The Hubble Space Telescope has directly observed a disk of matter being sucked into a huge black hole.
Astronomers capitalized on an effect called gravitational lensing to magnify the image, taking advantage of the warping of light by strong gravity that made the scene visible to Hubble. The high precision of the technique allowed the researchers to measure the size and temperature of the disk.
Such disks of matter falling onto extremely large supermassive black holes are called quasars, and are some of the brightest objects in the universe. As their mass is pulled into the black hole, the disks heat up and powerful radiation is released that makes them glow incredibly bright.
However, most of these are so far away from us on Earth that astronomers have a very hard time directly observing their structure.
"A quasar accretion disk has a typical size of a few light-days, or around 100 billion kilometers [62 billion miles] across, but they lie billions of light-years away," lead scientist Jose Muñoz of the University of Valencia in Spain said in a statement. "This means their apparent size when viewed from Earth is so small that we will probably never have a telescope powerful enough to see their structure directly." [Video: How Hubble Spotted the Quasar-Gobbling Black Hole]
Luckily, this quasar happened to be directly behind a foreground galaxy, from our line of sight, whose stars' gravity acted like a lens to magnify the light coming from the quasar. This allowed the astronomers to glimpse details of the quasars that would otherwise be much too small to see.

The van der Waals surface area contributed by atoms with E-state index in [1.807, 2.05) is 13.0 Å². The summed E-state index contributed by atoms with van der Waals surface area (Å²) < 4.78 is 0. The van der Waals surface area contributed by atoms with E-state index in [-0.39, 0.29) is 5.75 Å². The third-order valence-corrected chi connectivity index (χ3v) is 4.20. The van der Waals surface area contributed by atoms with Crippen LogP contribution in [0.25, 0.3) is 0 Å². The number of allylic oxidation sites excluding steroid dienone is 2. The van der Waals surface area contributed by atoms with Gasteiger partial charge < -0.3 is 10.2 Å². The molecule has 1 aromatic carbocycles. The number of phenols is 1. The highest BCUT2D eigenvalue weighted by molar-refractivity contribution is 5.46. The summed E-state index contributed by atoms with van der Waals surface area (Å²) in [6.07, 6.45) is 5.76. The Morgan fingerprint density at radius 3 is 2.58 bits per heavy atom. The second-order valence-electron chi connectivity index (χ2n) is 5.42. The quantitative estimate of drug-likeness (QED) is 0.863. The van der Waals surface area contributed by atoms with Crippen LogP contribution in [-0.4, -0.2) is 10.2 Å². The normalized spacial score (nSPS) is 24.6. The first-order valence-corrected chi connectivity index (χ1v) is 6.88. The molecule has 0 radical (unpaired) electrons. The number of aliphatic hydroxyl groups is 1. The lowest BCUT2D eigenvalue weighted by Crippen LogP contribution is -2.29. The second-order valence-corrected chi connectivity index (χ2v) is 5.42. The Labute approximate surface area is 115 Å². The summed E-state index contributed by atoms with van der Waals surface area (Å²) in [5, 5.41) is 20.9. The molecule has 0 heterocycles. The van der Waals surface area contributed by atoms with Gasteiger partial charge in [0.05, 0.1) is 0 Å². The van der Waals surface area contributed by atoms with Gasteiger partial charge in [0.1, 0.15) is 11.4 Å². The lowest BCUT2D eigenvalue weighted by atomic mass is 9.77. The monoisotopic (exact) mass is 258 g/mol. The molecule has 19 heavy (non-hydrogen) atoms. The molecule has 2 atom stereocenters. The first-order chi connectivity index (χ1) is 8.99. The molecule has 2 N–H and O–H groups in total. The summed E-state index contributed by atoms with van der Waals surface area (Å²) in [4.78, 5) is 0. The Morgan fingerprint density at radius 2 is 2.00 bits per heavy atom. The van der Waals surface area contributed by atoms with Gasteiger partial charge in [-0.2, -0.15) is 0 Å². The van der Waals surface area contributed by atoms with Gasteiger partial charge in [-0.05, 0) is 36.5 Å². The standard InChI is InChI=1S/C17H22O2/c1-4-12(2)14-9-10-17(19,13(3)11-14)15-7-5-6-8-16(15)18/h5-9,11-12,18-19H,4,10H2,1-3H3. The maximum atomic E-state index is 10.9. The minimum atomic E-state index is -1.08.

The researchers observed small changes in color across the length of the quasar disk that correspond to different temperatures, proving new levels of detail about one of nature's most bizarre and powerful phenomena.
"This result is very relevant because it implies we are now able to obtain observational data on the structure of these systems, rather than relying on theory alone," Muñoz said. "Quasars' physical properties are not yet well understood. This new ability to obtain observational measurements is therefore opening a new window to help understand the nature of these objects."
The astronomers also calculated that the quasar is between four and eleven light-days across (approximately 62 billion to 190 billion miles, or 100 billion to 300 billion kilometers). A light day is the distance light travels in a day.
The findings are reported in the December 1 issue of the Astrophysical Journal.
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